Web + mobile: This category refers not only to the organization’s web and mobile platforms (its “sovereign” content) but also information found on other websites – including mobile websites – that pertain to the information being sought regarding the VSO. For example, this would include information found on nytimes.com – but exclude the print edition of The New York Times as this information channel has been separately quantified within the “Newspapers (print)” category.

WOM: This stands for “word of mouth” and represents person-to-person testimonials and social media. Here, we are acceding to the market’s definition of WOM. The data indicates that they believe that social media functions as a form of testimony and/or endorsement (potentially both positive and negative). Since the market regards social media as a form of WOM, it has been so categorized accordingly.

Peer review web + mobile: This refers to TripAdvisor and Yelp (and the respective mobile web/apps for each), and other platforms with similar peer-reviewed content. “Peer review web + mobile” is considered separately from WOM because, again, this is consistent with the market’s perception and use of the informational channel. The market separately distinguishes social media and WOM from peer review sites because the former is perceived as “point-to-point/person-to-person” while the latter is perceived as a repository/aggregator. In other words, for people seeking information, WOM is a review meant for “my” consideration, while a peer review is meant for general consideration. One is personal; one is general.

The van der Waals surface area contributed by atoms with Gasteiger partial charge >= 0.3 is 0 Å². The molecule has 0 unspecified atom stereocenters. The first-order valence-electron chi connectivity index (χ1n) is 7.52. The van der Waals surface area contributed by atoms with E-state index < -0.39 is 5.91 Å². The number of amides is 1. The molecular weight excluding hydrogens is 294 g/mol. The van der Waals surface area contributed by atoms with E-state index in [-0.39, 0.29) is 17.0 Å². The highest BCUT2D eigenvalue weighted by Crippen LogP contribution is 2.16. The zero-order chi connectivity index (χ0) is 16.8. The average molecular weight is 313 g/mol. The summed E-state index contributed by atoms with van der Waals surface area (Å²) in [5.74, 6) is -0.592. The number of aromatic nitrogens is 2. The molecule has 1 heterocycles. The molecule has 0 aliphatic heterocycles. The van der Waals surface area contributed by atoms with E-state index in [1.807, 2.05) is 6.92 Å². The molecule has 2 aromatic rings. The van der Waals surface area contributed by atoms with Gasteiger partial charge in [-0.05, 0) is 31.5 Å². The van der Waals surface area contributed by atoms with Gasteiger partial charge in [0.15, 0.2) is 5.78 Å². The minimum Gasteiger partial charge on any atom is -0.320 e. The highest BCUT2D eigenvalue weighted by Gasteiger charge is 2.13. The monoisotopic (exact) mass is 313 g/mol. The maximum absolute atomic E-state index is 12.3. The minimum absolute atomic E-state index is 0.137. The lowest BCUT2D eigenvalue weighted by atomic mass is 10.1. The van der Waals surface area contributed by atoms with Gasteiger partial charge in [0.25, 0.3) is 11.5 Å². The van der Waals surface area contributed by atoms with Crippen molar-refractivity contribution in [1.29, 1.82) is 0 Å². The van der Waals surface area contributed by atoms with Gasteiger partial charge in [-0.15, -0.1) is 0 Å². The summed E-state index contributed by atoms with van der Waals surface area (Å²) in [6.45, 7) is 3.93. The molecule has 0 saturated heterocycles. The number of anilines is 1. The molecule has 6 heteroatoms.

For this very reason, strong WOM will generally outweigh a peer review on Yelp, TripAdvisor, or a similar peer review site. In other words, a person will generally be more likely to give consideration to a positive recommendation from a friend on Facebook than a one-star review from someone that they do not know on TripAdvisor. However, the reach of a peer review makes it functionally impossible to counter every negative peer review with a positive, first-person endorsement. It takes both attention to word of mouth marketing/social media AND peer review sites in order for an organization to maximize its endorsement opportunity.

Implications:

Museums must prioritize web and social media…  and make sure they have adequate resources and support to manage online communities. When it comes to annual budgeting for marketing, many museums allocate “last year’s budget plus five percent” to the effort without assessing how methods of communication and accessing information have changed. Time and time again, organizations say, “we cannot afford to hire a full-time social media person.” All too often, these are the same organizations that think nothing of spending $40,000 per year for glossy brochures and collateral materials…which, data indicates, have 11.5x LESS value as an information channel than does word of mouth marketing and social media to high propensity visitors– and 7.8x LESS value as an information channel than peer review sites. Increasingly, organizations that experience visitor growth will be those that have social media and online community management support… Stunning how growth flatlines when nothing changes, isn’t it? (said with a smile). We see this all the time. Growth depends upon adjustment according to timely awareness, attitude, and usage data.